That honestly a pretty tough question as I feel that reducing a work of art (be it interactive or otherwise) to a series of observations somewhat reduces it’s impact. That said, I’ll give it a go.

          1. The movement of your character is perfect. Whether it be fluid gliding or a slow plod, it always fits the current theme and is just incredibly fun to do.

          2. Stunning and varied visuals accompanied by one of (if not the) best OSTs I’ve ever come across. Both reflect thematic elements.

          3. Interaction with other players is handled uniquely. The theme and mechanics combine to make each encounter a genuinely pleasant and playful experience. Being borne aloft by the song of a stranger, well there’s something almost holy about that.

          4. The overall plot is detailed while remaining open to interpretation. I’ve spoken to people who saw it as a representation of the Monomyth, the fall of a civilization, a warning against exceptionalism, a tale of penance / personal discovery / reincarnation or the inevitability of history repeating itself.

          5. I’ve watched four other people play it in person (one of whom generally only plays console FPS games, and another who saw videogames as having no worth prior to this) and not one of them managed to play it without grinning like a madman for at least part of the time.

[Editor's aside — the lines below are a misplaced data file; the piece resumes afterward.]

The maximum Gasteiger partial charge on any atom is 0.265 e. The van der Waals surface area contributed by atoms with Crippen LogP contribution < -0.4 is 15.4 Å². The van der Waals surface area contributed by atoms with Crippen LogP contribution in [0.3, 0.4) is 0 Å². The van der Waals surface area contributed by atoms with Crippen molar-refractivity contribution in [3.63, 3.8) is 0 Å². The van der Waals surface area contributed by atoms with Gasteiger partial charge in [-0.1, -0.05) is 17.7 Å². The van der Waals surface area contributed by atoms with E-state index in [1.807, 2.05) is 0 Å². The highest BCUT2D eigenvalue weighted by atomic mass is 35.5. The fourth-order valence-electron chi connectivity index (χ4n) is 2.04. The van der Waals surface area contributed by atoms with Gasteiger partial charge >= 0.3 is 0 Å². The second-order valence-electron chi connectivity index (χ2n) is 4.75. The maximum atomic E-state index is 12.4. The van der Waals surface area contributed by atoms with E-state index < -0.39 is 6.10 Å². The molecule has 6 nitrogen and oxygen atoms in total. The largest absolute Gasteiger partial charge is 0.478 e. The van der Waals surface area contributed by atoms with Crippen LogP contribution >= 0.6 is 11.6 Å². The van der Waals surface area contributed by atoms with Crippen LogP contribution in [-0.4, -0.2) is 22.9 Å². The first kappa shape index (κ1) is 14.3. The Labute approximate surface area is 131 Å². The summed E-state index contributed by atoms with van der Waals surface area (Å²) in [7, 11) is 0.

I would recommend playing it sooner rather than later, it’ll lose a rather important part of the game once there are no longer a certain number of players and you can pick up a second hand PS3 for about £50-60 these days.

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            Matt_W says:

            Maybe I’m just a curmudgeon, but I got incredibly annoyed at the other players solving my puzzles for me. I actually turned off my internet connection so I could play it by myself. And speaking as someone who does not get Proteus at all, I also didn’t quite get Journey, though it, at least, has puzzles.

          • TheIronSky says:

            That was a far more complete response than I imagined I would get. That must mean that there’s something rather special about this title. Like I’d said before – I’ll probably pick it up in the near future. I’ve been meaning to get a PS3 just to play MGS1 and 4, since I have the HD collection on 360.

            But really – they need to release these games on PC. A Steam release would be enormously profitable. Don’t companies want my money? *gutteral noises*

      • Banana_Republic says:

        A little sad that I’ll never get to play this. I think it would have sold gangbusters if they’d put it on PC. That game would have generated an astronomical amount of Steam hype. Alas, no game can justify buying a doorstop piece of technology, just to run it.

        You win this time consoles. But I’ll have my vengeance when Star Citizen arrives. Then we’ll see who’s drooling over what.